The island of Rügen (ruegen.de), Germany’s largest, is located just off the Baltic coast. Connected by bridge to the town of Stralsund in the state of Mecklenburg-Vorpommern, it has 38 miles of beautiful sandy beaches and is blessed by an average of 1,000 hours of sun each year, making it one of the sunniest places in Germany. Like Sylt, it’s something of an all rounder, but it’s mostly known for hosting the country’s most popular and upscale beach resorts, Binz and Sellin. Both situated on the island’s east coast, they date back to the 1800s and offer particularly elegant Bäderarchitektur (‘resort architecture’) in the shape of attractive hotels, restaurants, piers and promenades. Dotted with classic Strandkörbe (wicker beach chairs), both of these broad, golden beaches get busy in summer, but they’re large enough to offer quieter areas at the peripheries. Alternatively, head to Schaabe and the Wittow Peninsula in the north, or the family-friendly Baabe and Göhren in the south, which have impressive dunes and a breezier selection of restaurants, cafes and shops (they can also be reached via the ‘Raging Roland’ steam train (ruegenbinz.de/en/rasender-roland) – a fun treat for the kids). You can also take a break from the crowds by hiking the stunning white chalk cliffs of the UNESCO-heritage Jasmund National Park, made famous by Romantic painter David Caspar Friedrich, visiting Cape Arkona with its charming pair of lighthouses, or by catching the ferry from Schaprode to the car-free island of Hiddensee.

Travel Charme Kurhaus Binz (00 49 38393 6650; travelcharme.com) offers double rooms from £240 per night

rugen beach holiday germany - Getty
rugen beach holiday germany - Getty

Usedom

For families and culture vultures

Like its northern neighbour, Rügen, the Baltic island of Usedom (visitusedom.com) gets above-average levels of sunshine and also has its own nickname: the Sonneninsel (Sunny Island). Divided between Germany and Poland, it also boasts generous amounts of sandy coastline – in fact the entire northern coast is more or less one long beach, stretching for around 30 miles from Peenemünde in the northwest down to Swinemünde (Świnoujście in Polish), in the eastern part. Lined with upscale and traditional resort hotels, attractive promenades and historic piers, the main highlights are the picturesque seaside towns of Ahlbeck, Heringsdorf and Bansin; with beaches up to 70 metres wide in place, shallow waters and plenty of lifeguards, the island is ideal for a holiday with children. Visitors can also enjoy a swathe of relaxed leisure activities, from cycling and horse riding to thermal spas and cultural sights like the Peenemünde Historical Technical Museum, which has WWII missiles, or the Museum of Sea Fishery and a 19th-century lighthouse at Świnoujście. The resort of Koserow has special access for wheelchair users as well as barrier-free beach chairs.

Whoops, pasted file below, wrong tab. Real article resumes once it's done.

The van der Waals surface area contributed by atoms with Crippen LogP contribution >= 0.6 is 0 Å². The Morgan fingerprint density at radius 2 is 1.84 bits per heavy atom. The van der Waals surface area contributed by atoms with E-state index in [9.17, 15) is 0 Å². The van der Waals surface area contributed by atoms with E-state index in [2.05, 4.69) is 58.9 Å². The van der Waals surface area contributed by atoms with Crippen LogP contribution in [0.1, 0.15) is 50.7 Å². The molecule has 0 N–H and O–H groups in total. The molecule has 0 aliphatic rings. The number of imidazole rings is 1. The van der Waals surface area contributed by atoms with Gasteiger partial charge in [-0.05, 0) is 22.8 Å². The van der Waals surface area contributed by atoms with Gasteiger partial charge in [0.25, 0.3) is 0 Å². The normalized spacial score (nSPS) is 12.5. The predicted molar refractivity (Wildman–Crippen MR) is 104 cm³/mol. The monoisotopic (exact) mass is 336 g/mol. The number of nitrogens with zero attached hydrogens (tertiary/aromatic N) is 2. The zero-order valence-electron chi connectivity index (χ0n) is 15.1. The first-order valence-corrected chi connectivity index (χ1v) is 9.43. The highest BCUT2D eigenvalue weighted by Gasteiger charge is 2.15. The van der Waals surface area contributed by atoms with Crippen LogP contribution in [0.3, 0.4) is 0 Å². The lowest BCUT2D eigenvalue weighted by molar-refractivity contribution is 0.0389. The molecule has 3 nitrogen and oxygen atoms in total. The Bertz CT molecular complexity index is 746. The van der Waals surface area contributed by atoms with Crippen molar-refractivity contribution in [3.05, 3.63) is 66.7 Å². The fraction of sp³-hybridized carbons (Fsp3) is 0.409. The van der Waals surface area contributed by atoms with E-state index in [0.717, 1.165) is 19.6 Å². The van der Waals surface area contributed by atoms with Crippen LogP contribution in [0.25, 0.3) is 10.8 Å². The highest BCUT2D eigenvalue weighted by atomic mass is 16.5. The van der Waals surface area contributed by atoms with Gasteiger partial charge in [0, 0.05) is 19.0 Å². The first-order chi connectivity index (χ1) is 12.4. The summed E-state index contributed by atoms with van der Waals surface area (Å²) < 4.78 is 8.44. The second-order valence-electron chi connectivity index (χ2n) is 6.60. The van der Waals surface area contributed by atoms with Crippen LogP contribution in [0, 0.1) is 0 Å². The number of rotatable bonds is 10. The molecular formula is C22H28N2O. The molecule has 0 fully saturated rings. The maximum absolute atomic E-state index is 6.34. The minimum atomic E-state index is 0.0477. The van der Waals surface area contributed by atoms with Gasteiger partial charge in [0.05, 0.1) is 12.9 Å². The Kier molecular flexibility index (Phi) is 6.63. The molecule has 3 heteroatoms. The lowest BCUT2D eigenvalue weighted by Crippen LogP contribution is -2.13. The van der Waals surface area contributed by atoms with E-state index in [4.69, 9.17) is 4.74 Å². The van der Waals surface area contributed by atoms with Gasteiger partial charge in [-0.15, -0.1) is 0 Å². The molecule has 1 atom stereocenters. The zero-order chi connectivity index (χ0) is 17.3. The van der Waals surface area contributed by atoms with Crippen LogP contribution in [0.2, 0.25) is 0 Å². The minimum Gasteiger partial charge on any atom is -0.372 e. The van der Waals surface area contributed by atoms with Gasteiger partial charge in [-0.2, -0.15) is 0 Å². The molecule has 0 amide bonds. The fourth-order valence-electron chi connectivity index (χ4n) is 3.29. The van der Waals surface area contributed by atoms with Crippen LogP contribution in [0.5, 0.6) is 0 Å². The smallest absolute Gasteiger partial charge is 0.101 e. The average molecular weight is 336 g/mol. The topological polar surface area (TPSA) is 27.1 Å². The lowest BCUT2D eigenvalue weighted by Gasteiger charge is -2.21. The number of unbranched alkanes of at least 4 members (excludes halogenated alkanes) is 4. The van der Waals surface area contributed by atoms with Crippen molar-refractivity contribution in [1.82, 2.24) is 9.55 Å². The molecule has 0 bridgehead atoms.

Das Ahlbeck Hotel and Spa (00 49 38378 4994800; das-ahlbeck.de) offers double rooms from £220 per night

Timmendorfer Strand

For nature lovers and thrill seekers

The four gloriously golden sandy miles of Timmendorfer Strand, set in the Bay of Lübeck (Schleswig-Holstein) are extremely popular with locals but practically unknown to tourists. The beach offers a slew of attractions including a chic marina, volleyball area and sports club, outdoor concerts at the Strand Arena, a Sea Life aquarium, plus an attractively long pier with panoramic views. Thrill seekers can get stuck into the wealth of activities on offer, including paddle boarding, surfing and windsurfing, with local rentals and lessons available. The Niendorf end to the south is usually quieter, with a pretty marina, a bird park with around 1,300 exotic species, plus some spa hotels for parents who might want to pamper themselves.